According to Alwash and other experts, fully restoring the wetlands is a delicate, expensive and highly technical process that could take decades. Before reflooding can even begin, the land must be cleansed—of pollution from agriculture and industry, poisonous chemicals, wartime mines and explosives. Soils and sediment beds have to be tested: Torching the marshes may have rendered some soil too alkaline or acidic for reclamation.
Photo: © NIK WHEELER
A HAVEN for people and wildlife, the marshes were home to up to half a million Ma’dan, or Marsh Arabs (woman, above), who lived much the way their ancestors had. But when Saddam Hussein destroyed their homes and environment—in addition to killing many Ma’dan and driving away the survivors—the number dropped to about 40,000 people.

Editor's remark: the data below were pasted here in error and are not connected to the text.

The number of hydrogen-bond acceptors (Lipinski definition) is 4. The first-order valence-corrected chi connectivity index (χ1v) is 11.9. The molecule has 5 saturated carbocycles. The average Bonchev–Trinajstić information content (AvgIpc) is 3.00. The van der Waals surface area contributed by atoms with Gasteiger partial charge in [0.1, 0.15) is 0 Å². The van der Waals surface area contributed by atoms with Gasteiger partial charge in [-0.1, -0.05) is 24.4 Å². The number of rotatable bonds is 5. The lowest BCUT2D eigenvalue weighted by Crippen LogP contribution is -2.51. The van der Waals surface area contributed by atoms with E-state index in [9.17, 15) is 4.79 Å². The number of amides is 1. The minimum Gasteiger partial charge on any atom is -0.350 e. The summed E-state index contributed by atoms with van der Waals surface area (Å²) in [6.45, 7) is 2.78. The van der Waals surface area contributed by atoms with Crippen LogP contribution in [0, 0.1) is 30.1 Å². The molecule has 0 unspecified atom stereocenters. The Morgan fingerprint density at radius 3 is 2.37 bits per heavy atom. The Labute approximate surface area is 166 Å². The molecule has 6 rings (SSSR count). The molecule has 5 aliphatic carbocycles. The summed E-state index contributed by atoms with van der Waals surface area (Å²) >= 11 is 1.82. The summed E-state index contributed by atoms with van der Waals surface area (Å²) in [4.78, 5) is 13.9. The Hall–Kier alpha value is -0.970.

For Alwash, several swaths of degraded marshland will become a laboratory to test hydrological models. Water, of course, is key to every equation, but how much, when, how and what quality are complex variables. Wetlands, says University of Florida wetlands ecologist Thomas Crisman, are not like coffee where you can just add water. Past data are also scant since such records were state secrets under Saddam’s rule. Scientists therefore may have to rely on wetlands restoration experiences in places such as the Florida Everglades and California’s Sacramento-San Joaquin River Delta.